I was ten years old when I met the world’s greatest consulting detective. It was at a discount store, in the book section. I found an illustrated copy of three stories aimed for young readers and sped through it practically overnight. Then I moved on to a large red book containing “The Adventures of Sherlock Holmes,” “The Memoirs of Sherlock Holmes,” “The Hound of the Baskervilles,” and “The Return of Sherlock Holmes.” Those short stories, the same unabridged text published in “The Strand” magazine, took me most of fifth grade to finish. And I loved every minute spent within those pages.
For the next few years, I lived, breathed, and slept Sherlock Holmes. I shopped bookstores for titles with even the mention of Holmes, sat glued to the television when I discovered the Granada television series featuring Jeremy Brett, and even added a Holmes-inspired character to my very first piece of fiction.
I’m not sure exactly what drew me to Holmes, but whatever it was hooked me good.
Maybe it was the mystery genre that kept me coming back. I did move on from Holmes to Nancy Drew and Patricia Cornwell’s Scarpetta series. Jeremy Brett gave way to CSI and “The A-team.” Even today, I gravitate toward the mystery section of the bookstore and curse that BBC’s “Sherlock” has only three episodes per season.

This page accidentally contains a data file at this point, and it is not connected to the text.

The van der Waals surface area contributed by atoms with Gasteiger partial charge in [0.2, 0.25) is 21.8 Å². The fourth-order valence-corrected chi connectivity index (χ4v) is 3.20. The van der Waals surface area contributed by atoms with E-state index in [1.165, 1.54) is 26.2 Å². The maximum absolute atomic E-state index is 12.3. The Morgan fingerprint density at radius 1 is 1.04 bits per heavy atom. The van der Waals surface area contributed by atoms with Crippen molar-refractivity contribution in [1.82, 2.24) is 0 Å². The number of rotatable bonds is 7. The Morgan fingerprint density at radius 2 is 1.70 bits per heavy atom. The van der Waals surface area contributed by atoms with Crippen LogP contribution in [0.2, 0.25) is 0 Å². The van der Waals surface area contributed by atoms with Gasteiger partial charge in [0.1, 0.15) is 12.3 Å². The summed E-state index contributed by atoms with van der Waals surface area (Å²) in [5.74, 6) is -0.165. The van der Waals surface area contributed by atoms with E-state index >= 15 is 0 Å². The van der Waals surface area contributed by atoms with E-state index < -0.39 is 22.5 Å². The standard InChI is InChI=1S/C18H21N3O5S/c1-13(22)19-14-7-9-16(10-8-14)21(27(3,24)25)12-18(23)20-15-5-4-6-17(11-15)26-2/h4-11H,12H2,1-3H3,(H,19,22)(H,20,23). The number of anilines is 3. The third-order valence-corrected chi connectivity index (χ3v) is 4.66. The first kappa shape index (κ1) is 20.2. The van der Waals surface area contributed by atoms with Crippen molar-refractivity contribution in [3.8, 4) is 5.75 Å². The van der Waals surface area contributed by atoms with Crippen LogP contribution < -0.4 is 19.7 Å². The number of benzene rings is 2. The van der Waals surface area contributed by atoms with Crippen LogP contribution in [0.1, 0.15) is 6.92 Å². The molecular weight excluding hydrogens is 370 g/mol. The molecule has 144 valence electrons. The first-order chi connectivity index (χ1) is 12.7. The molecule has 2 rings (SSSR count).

Or maybe Holmes himself wouldn’t let me ignore the stories. He did present as a unique character. A bachelor who kept his tobacco in the toe of a Persian slipper and played the violin at odd hours, he didn’t fit into the mold for a typical character. Plus he solved crimes that stumped Scotland Yard. I never figured out the culprit before him and often felt as clueless as Watson until he explained his reasoning.
My writing today owes a lot to him. While I’ve dabbled in both horror and romance, my fingers feel most comfortable typing out a mystery. My protagonists operate outside the traditional law-enforcement agencies, and they use deductive reasoning to solve crimes (or try to at least). I’d like to think that the mysteries themselves will puzzle my readers as much as the ones Holmes solved puzzled me.
I’d like to pen my own Sherlock Holmes novel one day. I’ve hesitated to do more than daydream about it, though. I’m afraid that whatever I write will pale in comparison to what’s come before me. I want to do justice to Holmes and am nervous that my character will be only a shadow of the man I’ve built up on my mind.
Was there a character who influenced you as a writer? Who were they? And where did you first meet them?